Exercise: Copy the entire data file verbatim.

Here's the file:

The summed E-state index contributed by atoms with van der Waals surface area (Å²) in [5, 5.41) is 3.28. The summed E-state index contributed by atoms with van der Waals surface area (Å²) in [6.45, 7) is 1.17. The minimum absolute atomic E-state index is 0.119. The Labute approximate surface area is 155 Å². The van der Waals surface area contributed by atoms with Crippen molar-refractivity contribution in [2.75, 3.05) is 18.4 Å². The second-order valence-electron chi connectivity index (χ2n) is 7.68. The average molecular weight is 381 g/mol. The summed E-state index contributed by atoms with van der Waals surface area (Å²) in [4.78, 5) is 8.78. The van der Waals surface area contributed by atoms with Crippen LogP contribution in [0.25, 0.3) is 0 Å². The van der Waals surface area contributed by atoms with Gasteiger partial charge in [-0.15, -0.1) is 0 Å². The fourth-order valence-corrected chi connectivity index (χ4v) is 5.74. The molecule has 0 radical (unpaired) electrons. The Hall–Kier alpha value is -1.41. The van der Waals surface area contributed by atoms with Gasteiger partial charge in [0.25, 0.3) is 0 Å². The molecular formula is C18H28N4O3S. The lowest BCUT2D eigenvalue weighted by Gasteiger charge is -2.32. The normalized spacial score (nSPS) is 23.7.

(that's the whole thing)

The summed E-state index contributed by atoms with van der Waals surface area (Å²) in [5, 5.41) is 3.28. The summed E-state index contributed by atoms with van der Waals surface area (Å²) in [6.45, 7) is 1.17. The minimum absolute atomic E-state index is 0.119. The Labute approximate surface area is 155 Å². The van der Waals surface area contributed by atoms with Crippen molar-refractivity contribution in [2.75, 3.05) is 18.4 Å². The second-order valence-electron chi connectivity index (χ2n) is 7.68. The average molecular weight is 381 g/mol. The summed E-state index contributed by atoms with van der Waals surface area (Å²) in [4.78, 5) is 8.78. The van der Waals surface area contributed by atoms with Crippen LogP contribution in [0.25, 0.3) is 0 Å². The van der Waals surface area contributed by atoms with Gasteiger partial charge in [-0.15, -0.1) is 0 Å². The fourth-order valence-corrected chi connectivity index (χ4v) is 5.74. The molecule has 0 radical (unpaired) electrons. The Hall–Kier alpha value is -1.41. The van der Waals surface area contributed by atoms with Gasteiger partial charge in [0.25, 0.3) is 0 Å². The molecular formula is C18H28N4O3S. The lowest BCUT2D eigenvalue weighted by Gasteiger charge is -2.32. The normalized spacial score (nSPS) is 23.7.